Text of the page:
|April 1926||The miners are faced with wage cuts in the spring of 1926 after the publication of the Samuel Report recommending the removal of government subsidies for coalmines. The miners go on strike. The National Minority Movement begins organising for solidarity action.|
|May 1926||The TUC calls a General Strike beginning on May 3rd 1926, to an initially great show of solidarity. One and a half million people answer the call. Public transport, heavy industry and printing presses are crippled, whilst docks reject cargoes. |
The Government is well prepared for this confrontation. Propaganda is wheeled out by the Government on wireless and paper to depict the violent and bitter conflict as a revolution. A special constabulary consisting of young men in commerce, retired Indian Army colonels, students and unemployed salesmen takes to the streets to curb 'unrest.'
This is no revolution - evident by the confusion and lack of leadership from the TUC, who have no idea of the direction the strike should take. With the antipathy of the general public, the TUC feel forced to seek any kind of settlement. After 9 days the TUC leadership accept a vague "agreement" which fails to meet the strikers' demands. It is now that the TUC confirm their earlier realisation that their main hope of securing decent conditions for their workers is through a strong Labour Party.
Though not for want of trying, as the official Opposition, the Labour Party achieves minimal success in its attempt to wield political influence throughout the strike. With the odds so stacked against working people in centres of power, to have attempted the overthrow of the government by strikers would probably be suicidal of the Trades Union Congress. So gradualism is established as the guiding tenet of the trade unions. After all, most of the leaders are useless revolutionaries.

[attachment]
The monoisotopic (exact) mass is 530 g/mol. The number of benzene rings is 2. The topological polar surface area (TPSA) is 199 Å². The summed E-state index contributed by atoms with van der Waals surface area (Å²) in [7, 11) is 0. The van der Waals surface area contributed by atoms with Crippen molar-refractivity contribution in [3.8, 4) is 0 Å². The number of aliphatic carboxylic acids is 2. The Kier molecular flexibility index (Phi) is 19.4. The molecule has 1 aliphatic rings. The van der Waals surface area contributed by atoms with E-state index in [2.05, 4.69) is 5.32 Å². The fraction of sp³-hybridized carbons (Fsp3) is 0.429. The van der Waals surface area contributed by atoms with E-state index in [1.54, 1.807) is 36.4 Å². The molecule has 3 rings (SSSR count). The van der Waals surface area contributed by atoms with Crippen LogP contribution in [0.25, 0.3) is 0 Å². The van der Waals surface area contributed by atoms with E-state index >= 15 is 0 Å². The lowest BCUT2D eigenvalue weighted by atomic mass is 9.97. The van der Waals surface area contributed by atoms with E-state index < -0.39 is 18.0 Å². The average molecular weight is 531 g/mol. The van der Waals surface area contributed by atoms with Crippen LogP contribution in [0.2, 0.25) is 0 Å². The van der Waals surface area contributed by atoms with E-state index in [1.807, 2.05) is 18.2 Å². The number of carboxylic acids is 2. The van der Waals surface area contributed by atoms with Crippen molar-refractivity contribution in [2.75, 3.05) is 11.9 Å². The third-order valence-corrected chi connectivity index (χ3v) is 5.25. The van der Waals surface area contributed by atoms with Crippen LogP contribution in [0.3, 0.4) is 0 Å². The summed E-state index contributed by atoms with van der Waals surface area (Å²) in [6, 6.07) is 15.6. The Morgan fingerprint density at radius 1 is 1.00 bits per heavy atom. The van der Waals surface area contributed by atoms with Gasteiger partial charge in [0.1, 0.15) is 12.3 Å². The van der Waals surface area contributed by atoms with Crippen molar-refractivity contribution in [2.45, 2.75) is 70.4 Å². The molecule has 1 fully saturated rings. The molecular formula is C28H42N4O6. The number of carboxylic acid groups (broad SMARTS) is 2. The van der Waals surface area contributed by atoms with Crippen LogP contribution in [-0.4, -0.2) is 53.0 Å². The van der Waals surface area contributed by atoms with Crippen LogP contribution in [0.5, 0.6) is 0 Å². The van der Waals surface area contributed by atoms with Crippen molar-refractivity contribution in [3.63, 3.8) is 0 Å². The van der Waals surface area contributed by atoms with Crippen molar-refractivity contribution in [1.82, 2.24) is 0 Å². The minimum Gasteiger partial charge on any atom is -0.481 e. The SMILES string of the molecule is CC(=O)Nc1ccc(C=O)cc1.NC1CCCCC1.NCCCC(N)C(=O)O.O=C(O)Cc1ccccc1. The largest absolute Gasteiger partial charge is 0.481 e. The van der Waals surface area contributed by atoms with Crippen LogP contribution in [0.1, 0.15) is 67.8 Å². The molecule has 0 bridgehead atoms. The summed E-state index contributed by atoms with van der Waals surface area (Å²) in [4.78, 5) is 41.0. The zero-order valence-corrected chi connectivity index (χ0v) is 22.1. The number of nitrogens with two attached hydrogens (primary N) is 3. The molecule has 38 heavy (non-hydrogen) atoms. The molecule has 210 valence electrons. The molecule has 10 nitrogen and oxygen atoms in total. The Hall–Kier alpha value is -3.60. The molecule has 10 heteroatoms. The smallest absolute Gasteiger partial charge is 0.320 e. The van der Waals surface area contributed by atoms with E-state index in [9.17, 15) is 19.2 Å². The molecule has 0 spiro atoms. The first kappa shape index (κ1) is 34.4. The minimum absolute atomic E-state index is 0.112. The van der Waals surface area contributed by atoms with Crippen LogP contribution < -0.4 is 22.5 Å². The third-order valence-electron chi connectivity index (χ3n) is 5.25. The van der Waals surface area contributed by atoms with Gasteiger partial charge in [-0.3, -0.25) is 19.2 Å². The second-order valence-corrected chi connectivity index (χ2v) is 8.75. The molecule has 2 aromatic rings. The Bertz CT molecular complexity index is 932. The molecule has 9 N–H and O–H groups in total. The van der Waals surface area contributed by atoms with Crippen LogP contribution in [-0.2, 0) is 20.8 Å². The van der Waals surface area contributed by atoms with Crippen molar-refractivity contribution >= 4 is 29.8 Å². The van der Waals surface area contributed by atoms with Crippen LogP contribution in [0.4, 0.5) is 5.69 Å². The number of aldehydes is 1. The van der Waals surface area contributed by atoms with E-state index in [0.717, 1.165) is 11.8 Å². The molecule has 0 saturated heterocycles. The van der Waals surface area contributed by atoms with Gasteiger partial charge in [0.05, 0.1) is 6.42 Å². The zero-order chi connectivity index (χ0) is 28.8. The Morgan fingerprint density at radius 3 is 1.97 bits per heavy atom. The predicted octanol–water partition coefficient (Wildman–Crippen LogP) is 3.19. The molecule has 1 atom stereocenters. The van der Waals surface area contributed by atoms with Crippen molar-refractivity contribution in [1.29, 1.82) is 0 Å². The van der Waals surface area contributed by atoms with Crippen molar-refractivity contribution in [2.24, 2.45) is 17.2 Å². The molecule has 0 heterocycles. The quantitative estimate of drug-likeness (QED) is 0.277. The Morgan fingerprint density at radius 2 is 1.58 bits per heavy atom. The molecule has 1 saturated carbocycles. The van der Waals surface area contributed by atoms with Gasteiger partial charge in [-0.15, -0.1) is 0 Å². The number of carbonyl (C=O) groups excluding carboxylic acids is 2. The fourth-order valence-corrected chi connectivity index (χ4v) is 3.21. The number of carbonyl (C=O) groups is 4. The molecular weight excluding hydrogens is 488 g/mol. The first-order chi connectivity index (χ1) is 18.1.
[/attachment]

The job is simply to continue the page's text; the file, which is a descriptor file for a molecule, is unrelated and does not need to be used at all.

|December 1926||Trade union funds have dropped by 4 million pounds since the start of the year. The backlash against trade unionists around the country is vicious, with unofficial blacklists and open discrimination against trades unions.|
|December 1927||The end of another disastrous year for the labour movement. Membership of unions has fallen by more than half a million. The two Acts - The Trades Disputes Act and the Trades Unions Act - outlaw general strikes and sympathy strikes. They also attack Labour Party funding by requiring trades unionists to "opt-in" to payment of the political levy.|
|May 1929||Despite the Conservative and business attacks on the labour movement, Labour becomes the biggest single party for the first time with 287 seats - yet still short of an overall majority. It was from here that the Labour Party and the Independent Labour Party become increasingly detached from each other. Ramsey MacDonald drops both Wheatley and Jowett from the front bench as a world economic crisis looms and MacDonald heads for the middle ground of British politics. The new Cabinet includes the first woman to reach Cabinet rank - Margaret Bloomfield, an outstanding trades union activist. She's given the red hot potato of the time - that of Minister of Labour.|
|October 1929||An enormous crash in the price of stocks on Wall Street leads to chronic deflation and a world economic slump, as conventional economics fails to explain the inability of the market to correct itself.|